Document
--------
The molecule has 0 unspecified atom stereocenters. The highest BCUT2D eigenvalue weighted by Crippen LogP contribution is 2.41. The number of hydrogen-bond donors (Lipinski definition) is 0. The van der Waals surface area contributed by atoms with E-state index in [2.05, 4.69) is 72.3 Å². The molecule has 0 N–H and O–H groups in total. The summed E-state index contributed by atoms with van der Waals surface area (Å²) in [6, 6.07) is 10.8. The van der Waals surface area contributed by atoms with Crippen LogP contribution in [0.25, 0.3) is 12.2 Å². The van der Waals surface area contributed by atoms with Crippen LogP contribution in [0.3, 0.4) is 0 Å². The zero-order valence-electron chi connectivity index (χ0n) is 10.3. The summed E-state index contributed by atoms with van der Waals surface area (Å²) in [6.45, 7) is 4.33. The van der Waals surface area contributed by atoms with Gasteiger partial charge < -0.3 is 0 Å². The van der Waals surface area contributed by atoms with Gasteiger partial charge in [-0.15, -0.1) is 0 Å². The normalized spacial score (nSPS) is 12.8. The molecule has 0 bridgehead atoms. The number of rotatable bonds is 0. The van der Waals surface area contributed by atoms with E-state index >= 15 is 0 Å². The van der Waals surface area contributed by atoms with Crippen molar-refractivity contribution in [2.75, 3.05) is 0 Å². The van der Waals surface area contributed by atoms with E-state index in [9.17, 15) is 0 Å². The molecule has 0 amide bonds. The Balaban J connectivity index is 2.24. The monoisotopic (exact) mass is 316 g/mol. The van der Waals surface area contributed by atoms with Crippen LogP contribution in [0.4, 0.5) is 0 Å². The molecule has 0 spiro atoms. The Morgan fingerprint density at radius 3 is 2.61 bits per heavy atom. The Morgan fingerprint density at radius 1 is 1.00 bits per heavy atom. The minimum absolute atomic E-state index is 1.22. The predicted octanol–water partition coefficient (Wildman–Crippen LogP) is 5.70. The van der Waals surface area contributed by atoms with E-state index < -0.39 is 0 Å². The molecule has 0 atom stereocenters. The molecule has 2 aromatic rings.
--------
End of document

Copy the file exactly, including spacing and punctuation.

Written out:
The molecule has 0 unspecified atom stereocenters. The highest BCUT2D eigenvalue weighted by Crippen LogP contribution is 2.41. The number of hydrogen-bond donors (Lipinski definition) is 0. The van der Waals surface area contributed by atoms with E-state index in [2.05, 4.69) is 72.3 Å². The molecule has 0 N–H and O–H groups in total. The summed E-state index contributed by atoms with van der Waals surface area (Å²) in [6, 6.07) is 10.8. The van der Waals surface area contributed by atoms with Crippen LogP contribution in [0.25, 0.3) is 12.2 Å². The van der Waals surface area contributed by atoms with Crippen LogP contribution in [0.3, 0.4) is 0 Å². The zero-order valence-electron chi connectivity index (χ0n) is 10.3. The summed E-state index contributed by atoms with van der Waals surface area (Å²) in [6.45, 7) is 4.33. The van der Waals surface area contributed by atoms with Gasteiger partial charge < -0.3 is 0 Å². The van der Waals surface area contributed by atoms with Gasteiger partial charge in [-0.15, -0.1) is 0 Å². The normalized spacial score (nSPS) is 12.8. The molecule has 0 bridgehead atoms. The number of rotatable bonds is 0. The van der Waals surface area contributed by atoms with E-state index >= 15 is 0 Å². The van der Waals surface area contributed by atoms with Crippen molar-refractivity contribution in [2.75, 3.05) is 0 Å². The van der Waals surface area contributed by atoms with E-state index in [9.17, 15) is 0 Å². The molecule has 0 amide bonds. The Balaban J connectivity index is 2.24. The monoisotopic (exact) mass is 316 g/mol. The van der Waals surface area contributed by atoms with Crippen LogP contribution in [0.4, 0.5) is 0 Å². The molecule has 0 spiro atoms. The Morgan fingerprint density at radius 3 is 2.61 bits per heavy atom. The Morgan fingerprint density at radius 1 is 1.00 bits per heavy atom. The minimum absolute atomic E-state index is 1.22. The predicted octanol–water partition coefficient (Wildman–Crippen LogP) is 5.70. The van der Waals surface area contributed by atoms with E-state index < -0.39 is 0 Å². The molecule has 0 atom stereocenters. The molecule has 2 aromatic rings.